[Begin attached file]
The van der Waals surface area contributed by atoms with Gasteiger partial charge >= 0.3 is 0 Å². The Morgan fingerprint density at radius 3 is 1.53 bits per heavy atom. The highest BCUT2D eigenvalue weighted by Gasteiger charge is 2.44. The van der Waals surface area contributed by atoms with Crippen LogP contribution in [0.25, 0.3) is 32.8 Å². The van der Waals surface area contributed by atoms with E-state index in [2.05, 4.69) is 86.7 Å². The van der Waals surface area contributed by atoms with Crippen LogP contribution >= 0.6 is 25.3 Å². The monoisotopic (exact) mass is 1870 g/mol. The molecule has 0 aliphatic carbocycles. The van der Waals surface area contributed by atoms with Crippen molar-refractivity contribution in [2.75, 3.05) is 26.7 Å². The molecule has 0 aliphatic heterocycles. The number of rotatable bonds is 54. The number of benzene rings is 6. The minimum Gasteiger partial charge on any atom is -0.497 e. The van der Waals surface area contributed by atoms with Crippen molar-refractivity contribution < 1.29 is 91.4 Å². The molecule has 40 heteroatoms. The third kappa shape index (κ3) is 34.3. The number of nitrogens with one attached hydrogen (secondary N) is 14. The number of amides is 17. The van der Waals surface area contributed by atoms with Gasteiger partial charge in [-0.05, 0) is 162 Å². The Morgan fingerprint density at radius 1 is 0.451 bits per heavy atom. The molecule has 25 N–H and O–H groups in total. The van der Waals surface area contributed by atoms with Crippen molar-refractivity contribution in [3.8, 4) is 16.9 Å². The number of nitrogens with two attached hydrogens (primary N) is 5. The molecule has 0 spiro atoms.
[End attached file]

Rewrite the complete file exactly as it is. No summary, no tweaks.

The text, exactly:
The van der Waals surface area contributed by atoms with Gasteiger partial charge >= 0.3 is 0 Å². The Morgan fingerprint density at radius 3 is 1.53 bits per heavy atom. The highest BCUT2D eigenvalue weighted by Gasteiger charge is 2.44. The van der Waals surface area contributed by atoms with Crippen LogP contribution in [0.25, 0.3) is 32.8 Å². The van der Waals surface area contributed by atoms with E-state index in [2.05, 4.69) is 86.7 Å². The van der Waals surface area contributed by atoms with Crippen LogP contribution >= 0.6 is 25.3 Å². The monoisotopic (exact) mass is 1870 g/mol. The molecule has 0 aliphatic carbocycles. The van der Waals surface area contributed by atoms with Crippen molar-refractivity contribution in [2.75, 3.05) is 26.7 Å². The molecule has 0 aliphatic heterocycles. The number of rotatable bonds is 54. The number of benzene rings is 6. The minimum Gasteiger partial charge on any atom is -0.497 e. The van der Waals surface area contributed by atoms with Crippen molar-refractivity contribution < 1.29 is 91.4 Å². The molecule has 40 heteroatoms. The third kappa shape index (κ3) is 34.3. The number of nitrogens with one attached hydrogen (secondary N) is 14. The number of amides is 17. The van der Waals surface area contributed by atoms with Gasteiger partial charge in [-0.05, 0) is 162 Å². The Morgan fingerprint density at radius 1 is 0.451 bits per heavy atom. The molecule has 25 N–H and O–H groups in total. The van der Waals surface area contributed by atoms with Crippen molar-refractivity contribution in [3.8, 4) is 16.9 Å². The number of nitrogens with two attached hydrogens (primary N) is 5. The molecule has 0 spiro atoms.